Let’s Urge High School Seniors to Complete the FAFSA® Form Today

By: Federal Student Aid

As students and families prepare for education beyond high school, cost is a critical consideration. At Federal Student Aid, we know students and families often have to make tough decisions about higher education, and we know the COVID-19 emergency has made some of those decisions even harder.

In typical times, submitting the Free Application for Federal Student Aid (FAFSA®) form is the first step students and families should take to access federal dollars for college or career school; this is especially true during this challenging period.

In addition to federal student aid, submitting the FAFSA form also can unlock opportunities for aid from some states, postsecondary institutions, and private organizations. Because many states have limited funds, students and families should know their state’s deadline and submit the FAFSA form as early as possible.

At Federal Student Aid, we’ve seen an alarming decline in the number of high school seniors who’ve submitted the 2021–22 FAFSA form. In fact, compared to the same time last year, there’s been a 9.2% national decline in first-time FAFSA submissions by high school seniors (data as of Feb. 26, 2021). In several states—like Kentucky, Louisiana, Michigan, Mississippi, New Mexico, and West Virginia—the decline reaches double digits.

Data sources: U.S. Census Bureau, 2019 American Community Survey One-Year Estimates; U.S. Department of Education office of Federal Student Aid: 2020–21 FAFSA® Application Cycle (Oct. 1, 2019–Feb. 26, 2020) to 2021–22 FAFSA Application Cycle (Oct. 1, 2020–Feb. 26, 2021)

When we closely examine the states with the greatest declines in first-time FAFSA submissions, we find overlap with some of the states with high percentages of individuals living below the poverty level.

Higher education remains a prominent avenue for upward mobility in America. That’s why Federal Student Aid’s mission is to fund America’s future, one student at a time. By being the most-trusted source of information about federal student aid, we want to ensure all students can access higher education regardless of their ZIP code.

But today, many students across the nation are missing out on federal student aid—including critical need-based aid—by failing to submit the FAFSA form. Each year, the federal government provides more than $115 billion in federal grants, work-study funds, and loans; in award year 2018–19, about one-quarter of that aid was in the form of grants, awarded to students with financial need.

We need your help reaching students and their families. We need your help telling them that submitting the FAFSA form today—despite current uncertainties—opens up options for the future.

The U.S. Department of Education has reminded financial aid professionals that they have the authority to adjust financial aid packages based on factors, such as changes in family income. A few weeks ago, Federal Student Aid asked education leaders in all 50 states and Washington, D.C. to join us in making FAFSA completion for high school seniors a priority. And, many have responded!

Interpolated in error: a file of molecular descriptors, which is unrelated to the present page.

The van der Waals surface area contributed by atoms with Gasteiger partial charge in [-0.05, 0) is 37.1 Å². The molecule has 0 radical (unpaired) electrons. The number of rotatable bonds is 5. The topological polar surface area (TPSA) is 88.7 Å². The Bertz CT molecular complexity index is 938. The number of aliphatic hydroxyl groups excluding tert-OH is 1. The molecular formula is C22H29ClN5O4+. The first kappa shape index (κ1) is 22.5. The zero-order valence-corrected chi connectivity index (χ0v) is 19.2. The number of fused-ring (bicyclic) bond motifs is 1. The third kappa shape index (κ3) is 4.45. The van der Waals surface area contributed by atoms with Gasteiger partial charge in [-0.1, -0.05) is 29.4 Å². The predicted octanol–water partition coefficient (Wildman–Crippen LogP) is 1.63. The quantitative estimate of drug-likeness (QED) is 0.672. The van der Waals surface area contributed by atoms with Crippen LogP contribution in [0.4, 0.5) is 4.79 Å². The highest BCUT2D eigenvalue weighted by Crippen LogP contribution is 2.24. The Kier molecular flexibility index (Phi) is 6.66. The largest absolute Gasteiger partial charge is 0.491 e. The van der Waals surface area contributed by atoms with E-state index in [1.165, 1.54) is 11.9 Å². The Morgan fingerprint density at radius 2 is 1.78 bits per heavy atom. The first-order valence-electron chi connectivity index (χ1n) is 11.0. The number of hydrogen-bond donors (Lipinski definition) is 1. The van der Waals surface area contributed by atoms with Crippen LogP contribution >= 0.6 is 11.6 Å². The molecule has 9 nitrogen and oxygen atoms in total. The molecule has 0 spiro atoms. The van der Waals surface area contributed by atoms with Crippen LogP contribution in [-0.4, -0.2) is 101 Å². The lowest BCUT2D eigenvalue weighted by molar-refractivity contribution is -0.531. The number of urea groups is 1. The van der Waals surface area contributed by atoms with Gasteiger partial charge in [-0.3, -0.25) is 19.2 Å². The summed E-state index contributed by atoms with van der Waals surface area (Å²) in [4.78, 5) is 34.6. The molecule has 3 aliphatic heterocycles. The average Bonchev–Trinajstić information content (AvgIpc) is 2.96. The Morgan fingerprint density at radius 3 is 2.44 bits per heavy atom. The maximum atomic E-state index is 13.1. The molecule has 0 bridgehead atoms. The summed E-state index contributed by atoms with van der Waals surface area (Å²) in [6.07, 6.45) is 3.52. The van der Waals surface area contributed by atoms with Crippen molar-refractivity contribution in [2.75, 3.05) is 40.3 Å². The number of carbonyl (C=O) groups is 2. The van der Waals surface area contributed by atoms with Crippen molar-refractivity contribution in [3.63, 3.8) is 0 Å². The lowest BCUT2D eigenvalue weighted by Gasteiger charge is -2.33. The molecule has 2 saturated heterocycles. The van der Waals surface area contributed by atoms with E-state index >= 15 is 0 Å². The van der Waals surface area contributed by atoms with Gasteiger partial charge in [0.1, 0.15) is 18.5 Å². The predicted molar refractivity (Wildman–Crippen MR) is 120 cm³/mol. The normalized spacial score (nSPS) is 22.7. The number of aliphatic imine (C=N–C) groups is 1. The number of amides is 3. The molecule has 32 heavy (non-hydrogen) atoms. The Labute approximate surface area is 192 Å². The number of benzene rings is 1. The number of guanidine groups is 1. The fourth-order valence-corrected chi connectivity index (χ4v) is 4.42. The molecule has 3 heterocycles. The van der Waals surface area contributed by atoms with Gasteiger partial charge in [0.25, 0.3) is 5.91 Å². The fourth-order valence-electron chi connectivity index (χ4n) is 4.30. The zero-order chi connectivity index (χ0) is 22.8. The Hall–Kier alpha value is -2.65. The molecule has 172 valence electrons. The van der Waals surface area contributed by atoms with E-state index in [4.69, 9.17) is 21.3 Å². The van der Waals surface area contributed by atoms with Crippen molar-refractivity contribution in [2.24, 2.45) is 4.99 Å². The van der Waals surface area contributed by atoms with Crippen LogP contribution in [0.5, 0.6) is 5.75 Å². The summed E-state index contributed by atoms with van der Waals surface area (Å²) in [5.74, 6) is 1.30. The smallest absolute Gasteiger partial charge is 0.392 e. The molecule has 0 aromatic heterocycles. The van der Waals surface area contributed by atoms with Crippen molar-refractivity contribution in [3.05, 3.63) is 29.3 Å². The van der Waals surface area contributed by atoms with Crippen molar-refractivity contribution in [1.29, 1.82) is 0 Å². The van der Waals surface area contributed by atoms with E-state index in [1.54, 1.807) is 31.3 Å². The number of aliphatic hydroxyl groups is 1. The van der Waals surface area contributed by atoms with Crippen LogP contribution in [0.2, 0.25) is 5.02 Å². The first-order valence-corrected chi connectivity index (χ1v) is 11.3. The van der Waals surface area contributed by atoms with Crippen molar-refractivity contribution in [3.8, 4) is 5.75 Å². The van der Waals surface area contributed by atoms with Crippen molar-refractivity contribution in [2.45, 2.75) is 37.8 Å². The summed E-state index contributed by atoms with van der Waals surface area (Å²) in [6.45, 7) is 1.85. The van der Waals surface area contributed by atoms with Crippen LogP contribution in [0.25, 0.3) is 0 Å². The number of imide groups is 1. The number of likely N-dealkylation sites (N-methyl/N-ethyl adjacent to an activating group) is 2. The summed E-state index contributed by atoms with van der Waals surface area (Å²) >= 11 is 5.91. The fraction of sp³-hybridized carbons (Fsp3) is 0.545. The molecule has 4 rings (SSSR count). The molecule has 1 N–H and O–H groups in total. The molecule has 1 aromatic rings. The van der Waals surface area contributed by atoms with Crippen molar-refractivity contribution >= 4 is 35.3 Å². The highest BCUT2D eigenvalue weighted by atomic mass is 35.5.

For example, following a recent FAFSA completion campaign in Louisiana, FAFSA submissions increased by 5%, and education officials are making plans for a follow-up outreach campaign. Arkansas officials are partnering with Federal Student Aid, nonprofits, and for-profit organizations to develop electronic resource kits for students and families. They’re even using TikTok, the social media video-sharing platform, to engage students!

Reaching students and families where they are is why we created the myStudentAid mobile app, which is available for iOS and Android devices. The mobile app offers a convenient option for students and families to fill out and submit the FAFSA form from a cell phone or tablet. There’s a personalized dashboard, along with checklists to help students and families stay on track and the option to sign up for text alerts about important actions they need to take.

Help us spread the word to students and families to take action by filling out and submitting the 2021–22 FAFSA form today. And, please let them know there are several ways to get help if they need it when applying for federal student aid. They can

  • access enhanced help topics on the FAFSA form;
  • visit studentaid.gov/resources;
  • use our virtual assistant, Aidan®, on StudentAid.gov or the myStudentAid mobile app;
  • tweet @FAFSA; and
  • speak with a customer service representative at 1-800-4-FED-AID (1-800-433-3243).

Working together, we can encourage students and families to fill out the FAFSA form today to open doors to their future.

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